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Visiting Carey Baptist Church, Reading, Berkshire, England: High Victorian Gothic dating from 1871

Updated on February 3, 2015
Flag of England
Flag of England | Source
 Carey Baptist Church, Reading
Carey Baptist Church, Reading | Source
William Carey
William Carey | Source

A seemingly two-dimensional frontage with multi-coloured brickwork

This building is a good example of the Victorian flair for exploiting the Gothic theme in architecture. Although its Carey Street elevation is preponderantly Gothic — even forcefully so, with its many pointed arches — there is also evidence of other design influence in the form of Syrian arches at the building's frontage, the rounded character of which stand in contrast to other pointed arches. High Victorian Gothic indeed; but there are also elements of the Romanesque.

The crowning Gothic feature of the building is a large, central triple arched window. Similar, smaller triple arching may be seen at the adjacent church hall.

Another feature of the building demonstrates the evident penchant among Victorians for the use of multi-coloured brickwork (1). Thus also, the apexes of the pointed Gothic arching as well as the Syrian arches are emphasized by the profusion of colour. The Syrian arches themselves contain an element of window tracery, even if they are not fully to be described as rose windows.

Doctrinally the congregation is Protestant and evangelical; indeed, with its identification with William Carey, its identifiable roots are also strongly Nonconformist. Architecturally, however, the profusion of Medieval-themed features would not be unfamiliar to traditionalists.

The building's Carey Street elevation seems to have a fairly strong two dimensional feel to it, reinforcing the building's strong sense of solidity, although this apparent two dimensional appearance is mitigated somewhat by the slight protrusion of the two Gothic doorways. These doorways are made more ornate by the presence of pillars, or strictly speaking, pilasters, which give the appearance of supporting the doorway arching, although this is probably not the case from a structural perspective.

The congregation which meets at Carey Baptist Church dates from 1867; the building itself was opened in 1871. Its name refers to William Carey (1761-1834), the 18th century Baptist preacher often known as 'the Father of modern missions', whose many years in Serampore, India saw his translation, and sponsorship of translation work, of the Bible into Sanskrit, Bengali and several other languages. Many educational establishments have been named for William Carey, including schools in India, a theological college in Vancouver, British Columbia and William Carey University in Hattiesburg, Mississippi.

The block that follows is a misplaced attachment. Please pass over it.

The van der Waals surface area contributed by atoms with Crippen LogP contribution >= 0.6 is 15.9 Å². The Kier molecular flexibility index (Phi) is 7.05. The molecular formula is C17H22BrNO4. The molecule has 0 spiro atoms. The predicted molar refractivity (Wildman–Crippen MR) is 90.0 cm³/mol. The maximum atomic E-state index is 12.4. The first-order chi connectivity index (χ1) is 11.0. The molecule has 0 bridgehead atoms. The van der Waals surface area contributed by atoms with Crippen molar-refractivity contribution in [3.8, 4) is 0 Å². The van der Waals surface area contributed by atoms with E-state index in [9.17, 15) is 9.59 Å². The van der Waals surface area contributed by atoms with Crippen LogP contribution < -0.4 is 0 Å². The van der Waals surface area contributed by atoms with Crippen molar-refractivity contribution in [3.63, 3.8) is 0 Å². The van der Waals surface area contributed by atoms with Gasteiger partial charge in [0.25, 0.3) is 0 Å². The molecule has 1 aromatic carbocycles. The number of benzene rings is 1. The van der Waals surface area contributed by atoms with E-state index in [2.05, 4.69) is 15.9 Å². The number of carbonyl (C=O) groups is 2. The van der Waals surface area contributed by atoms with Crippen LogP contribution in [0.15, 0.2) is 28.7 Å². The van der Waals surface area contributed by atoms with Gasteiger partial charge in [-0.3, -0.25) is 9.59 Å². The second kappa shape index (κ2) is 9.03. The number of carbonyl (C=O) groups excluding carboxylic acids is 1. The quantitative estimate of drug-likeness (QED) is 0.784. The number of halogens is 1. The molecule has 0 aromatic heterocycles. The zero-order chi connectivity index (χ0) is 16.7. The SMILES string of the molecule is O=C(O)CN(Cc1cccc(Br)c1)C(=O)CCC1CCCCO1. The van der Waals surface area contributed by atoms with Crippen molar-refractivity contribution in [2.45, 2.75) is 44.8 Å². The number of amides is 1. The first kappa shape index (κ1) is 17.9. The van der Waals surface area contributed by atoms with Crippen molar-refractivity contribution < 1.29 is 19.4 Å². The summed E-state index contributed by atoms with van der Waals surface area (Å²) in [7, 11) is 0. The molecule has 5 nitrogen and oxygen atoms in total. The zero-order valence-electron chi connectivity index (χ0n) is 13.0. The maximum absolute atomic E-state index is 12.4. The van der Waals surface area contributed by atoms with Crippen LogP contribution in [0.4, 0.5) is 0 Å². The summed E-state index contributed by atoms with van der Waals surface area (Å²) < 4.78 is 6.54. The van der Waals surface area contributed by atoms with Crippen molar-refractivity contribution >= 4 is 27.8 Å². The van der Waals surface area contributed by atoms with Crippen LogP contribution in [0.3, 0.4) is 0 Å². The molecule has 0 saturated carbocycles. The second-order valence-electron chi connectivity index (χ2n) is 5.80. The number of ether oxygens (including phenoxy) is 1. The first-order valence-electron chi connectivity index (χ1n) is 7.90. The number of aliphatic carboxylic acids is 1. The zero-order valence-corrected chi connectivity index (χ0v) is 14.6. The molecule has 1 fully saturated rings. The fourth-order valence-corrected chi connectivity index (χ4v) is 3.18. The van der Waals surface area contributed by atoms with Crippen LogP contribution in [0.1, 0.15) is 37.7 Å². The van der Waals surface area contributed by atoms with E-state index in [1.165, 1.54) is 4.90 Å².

Carey Baptist Church, Reading also sponsors activities at other sites in the town. These include centres at Anstey Road and Baker Street, plus a venue in the Tilehurst suburb of Reading known as Carey Westwood Farm.

Noted individuals associated with the ministry of the church have included Jonathan Stephen, Principal of Wales Evangelical School of Theology, and the late Theodore Bendor-Samuel, long-serving director of Messianic Testimony.

The street on which the building is erected was originally known as Tappenden Street. This, however, was subsequently changed to Carey Street, being re-named for the church building.

I myself became aware of Carey Baptist Church many years ago while a student at Reading University because a neighbour of mine attended the congregation based in this striking building.

February 3, 2015


(1) Indeed, John Ruskin, whose influence in the Gothic Revival was great, developed a whole theory of the use of polychrome materials. In Reading itself, Reading University's Foxhill House and Whiteknights House, by Alfred Waterhouse, dating from 1868, also makes significant use of polychrome brickwork.

Map location of Berkshire, United Kingdom
Map location of Berkshire, United Kingdom | Source

In Reading itself, visitor attractions include many other church buildings of note, including Reading Minster, Greyfriars Church, St Mary's Episcopal Chapel, the former Broad Street Independent Chapel; the church of St Lawrence-in-Reading, the Hospitium of the former Reading Abbey in which what became the University of Reading partly originated in 1892; Providence Chapel (situated fairly close to Carey Baptist Church); and many others. Much of Reading's church achitecture may be viewed by exploration on foot; and this building in Carey Street lies only a few minutes' walk from Reading's Downtown area.


How to get there

United Airlines flies from New York Newark Airport to London Heathrow Airport, where car rental is available. Distance from Heathrow Airport to Reading is 49 kilometres. A regular bus link exists between Heathrow Airport and Reading. Some facilities may be withdrawn, without notice. For up to date information, you are advised to check with the airline or your travel agent.

MJFenn is an independent travel writer based in Ontario, Canada.


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